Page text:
An Interview with Laura McBride

The later-in-life debut novelist discusses the art of spinning stories.

An Interview with Laura McBride

Laura McBride’s second novel, ‘Round Midnight, weaves together four very different women — June, Coral, Honorata, and Engracia — each connected in different ways to a midcentury nightclub in Las Vegas. McBride has achieved the difficult feat of keeping her book fast-paced while realizing her characters’ complex and nuanced emotions.

This novel revolves around four compelling women. Can you tell us about how you came to inhabit their lives, and they yours?

Inhabit is an apt word. The very first instant in which I became aware of this novel was while listening to a terrific retro act in a rundown Las Vegas nightclub. The setting was bleak — the casino was about to be imploded, the room smelled, the chairs were ripped — but the show: wow. And it was this contrast — the magic that the entertainers created with the audience in that unprepossessing space — which popped June Stein into my head, and from there, the story grew.

I like to imagine my characters fully before I commit them to paper. Honorata is someone I have been thinking about for nearly three decades. Engracia was a character in a novel I decided not to finish. Coral grew up in the writing of this book; I didn’t know she would appear until she did. I didn’t set out to write a novel about four women, about four women of these identities. I followed the strand of an inspiration — a nightclub act, June Stein — and I wove in the people June might encounter over a long life in one city.

‘Round Midnight interweaves seemingly separate stories in multiple sections. In that interweaving, it shares some structural similarities with your debut novel, We Are Called to Rise. Could you talk about your process and how you manage so many separate stories?

I don’t think of the two books as structurally similar. We Are Called to Rise is told in alternating first-person voices and takes place over eight months, while ’Round Midnight is told in the third person and spans 60 years. But the lives of the characters do interweave, and that interweaving is a fundamental quality of the plot, of the narrative suspense that pulls a reader forward.

Constructing that plot is a complicated mental task, and it brings me a pleasure akin to what I feel when tackling a well-made crossword puzzle or making my way in a foreign language. In ’Round Midnight, I was thinking about a small nightclub as a space that linked these disparate women together, and so I was deliberately playing with ideas about coincidence and connection. That was a trick — like managing the subjunctive voice in French — but fascinating, too. I had to persuade the reader to accept improbabilities without disbelieving them. There’s nothing easier than moving one’s plot forward with an unlikely coincidence — and few things I hate more as a reader — so it was a challenge to play at the edge of disaster, to risk an error I dislike for the thrill of getting it right.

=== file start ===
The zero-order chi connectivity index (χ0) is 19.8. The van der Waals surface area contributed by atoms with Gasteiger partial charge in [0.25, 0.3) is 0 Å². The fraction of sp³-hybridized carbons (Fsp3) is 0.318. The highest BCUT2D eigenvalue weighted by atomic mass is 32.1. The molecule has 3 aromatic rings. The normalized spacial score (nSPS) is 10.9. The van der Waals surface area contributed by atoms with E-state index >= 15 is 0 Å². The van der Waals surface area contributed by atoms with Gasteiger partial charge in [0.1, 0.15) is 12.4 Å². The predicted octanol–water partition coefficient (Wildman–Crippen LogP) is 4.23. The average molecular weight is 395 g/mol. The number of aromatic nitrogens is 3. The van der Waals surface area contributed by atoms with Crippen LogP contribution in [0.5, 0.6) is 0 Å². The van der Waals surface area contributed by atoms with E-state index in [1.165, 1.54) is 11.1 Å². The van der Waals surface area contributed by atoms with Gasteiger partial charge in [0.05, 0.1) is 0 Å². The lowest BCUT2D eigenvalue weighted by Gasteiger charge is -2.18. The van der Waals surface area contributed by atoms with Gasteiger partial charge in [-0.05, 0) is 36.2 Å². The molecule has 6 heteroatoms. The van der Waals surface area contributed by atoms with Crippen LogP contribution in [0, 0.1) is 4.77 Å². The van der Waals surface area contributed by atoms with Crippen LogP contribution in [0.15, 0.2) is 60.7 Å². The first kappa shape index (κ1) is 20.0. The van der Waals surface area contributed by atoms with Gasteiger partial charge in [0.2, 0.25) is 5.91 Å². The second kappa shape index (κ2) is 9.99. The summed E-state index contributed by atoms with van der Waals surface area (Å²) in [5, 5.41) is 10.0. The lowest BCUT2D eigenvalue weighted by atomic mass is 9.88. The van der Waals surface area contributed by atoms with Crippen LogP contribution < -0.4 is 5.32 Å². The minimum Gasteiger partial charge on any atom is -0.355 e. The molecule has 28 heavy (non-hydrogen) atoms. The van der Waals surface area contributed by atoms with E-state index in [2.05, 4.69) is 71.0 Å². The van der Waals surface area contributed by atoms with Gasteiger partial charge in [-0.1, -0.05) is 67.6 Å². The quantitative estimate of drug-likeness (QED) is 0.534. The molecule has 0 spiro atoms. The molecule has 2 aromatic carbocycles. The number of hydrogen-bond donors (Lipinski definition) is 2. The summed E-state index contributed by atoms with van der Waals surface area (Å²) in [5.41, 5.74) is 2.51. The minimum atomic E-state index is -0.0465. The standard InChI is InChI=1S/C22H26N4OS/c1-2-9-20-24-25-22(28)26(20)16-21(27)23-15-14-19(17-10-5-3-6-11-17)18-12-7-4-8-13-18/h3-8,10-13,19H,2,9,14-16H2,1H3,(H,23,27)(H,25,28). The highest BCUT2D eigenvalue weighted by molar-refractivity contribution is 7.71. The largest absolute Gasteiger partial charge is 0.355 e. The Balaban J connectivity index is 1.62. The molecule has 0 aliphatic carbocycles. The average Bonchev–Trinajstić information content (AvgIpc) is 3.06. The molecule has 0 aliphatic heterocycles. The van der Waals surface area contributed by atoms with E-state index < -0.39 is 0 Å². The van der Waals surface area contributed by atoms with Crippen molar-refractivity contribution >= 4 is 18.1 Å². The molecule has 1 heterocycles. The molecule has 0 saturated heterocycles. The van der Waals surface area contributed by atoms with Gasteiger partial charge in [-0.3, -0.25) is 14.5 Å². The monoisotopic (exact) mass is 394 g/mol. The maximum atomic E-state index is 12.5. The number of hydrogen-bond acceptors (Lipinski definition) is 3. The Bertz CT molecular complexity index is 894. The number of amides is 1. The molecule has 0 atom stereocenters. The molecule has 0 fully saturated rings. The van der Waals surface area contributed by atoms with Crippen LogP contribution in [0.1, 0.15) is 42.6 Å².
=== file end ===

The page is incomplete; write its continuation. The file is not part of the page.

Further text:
Round Midnight is set in Las Vegas, your home. How do you think of place and what kind of research did you do to give us a flavor for midcentury Vegas?

’Round Midnight is a story that spans all of Las Vegas’ modern existence, and it is dependent on the sort of characters who kicked off the city’s growth, but I wasn’t particularly focused on telling a Vegas story in this novel; I wasn’t trying to capture an essence of the place. That said, setting is generally an important quality of a work for me. And in this story, which is partly a rumination on time and place and how they link individuals together, setting has a thematic role too.

As for getting the past right, I do what I call a “novelist’s research.” I drift around, listening to people and reading things that catch my attention — both in person and online — and I don’t take notes. I let everything that strikes me roll about in my mind, risking that I’ll forget a central detail. I’m going for tone, for mood, for the telling incident. If I get caught up in being accurate, my imagination sputters, I check myself, I become afraid of the artistic leap.

This is not to say that I don’t value accuracy and truth. I do. I teach academic research to my students. But accuracy and historical fact are something different from what I am doing. For me, writing creatively feels dangerous — the risks to my private self are large — so I try not to scare myself more by adding in an academic’s responsibilities.

You’ve had a career teaching college-level and adult students. How has that affected your writing?

I’m so lucky. I teach at a large community college, with a high percentage of first-generation, minority, and low-income students. It’s a privilege. I’ve toyed with the idea of setting a novel in a college, or at least having a character who works in one, because the environment is so interesting and the possibilities for dramatic action so large. But mostly, I try to protect the teaching relationship I have with students by not letting my author life impinge on their experience.

Still, the things I’ve learned from my students, the amazing stories they have shared with me about their lives, have shaped my understanding of the world. People deal with a lot of pain, and often we expect them to buck up and take care of business — I expect this from my students, too — but it’s grounding to remember just what anyone standing next to you in a line might have experienced in this life.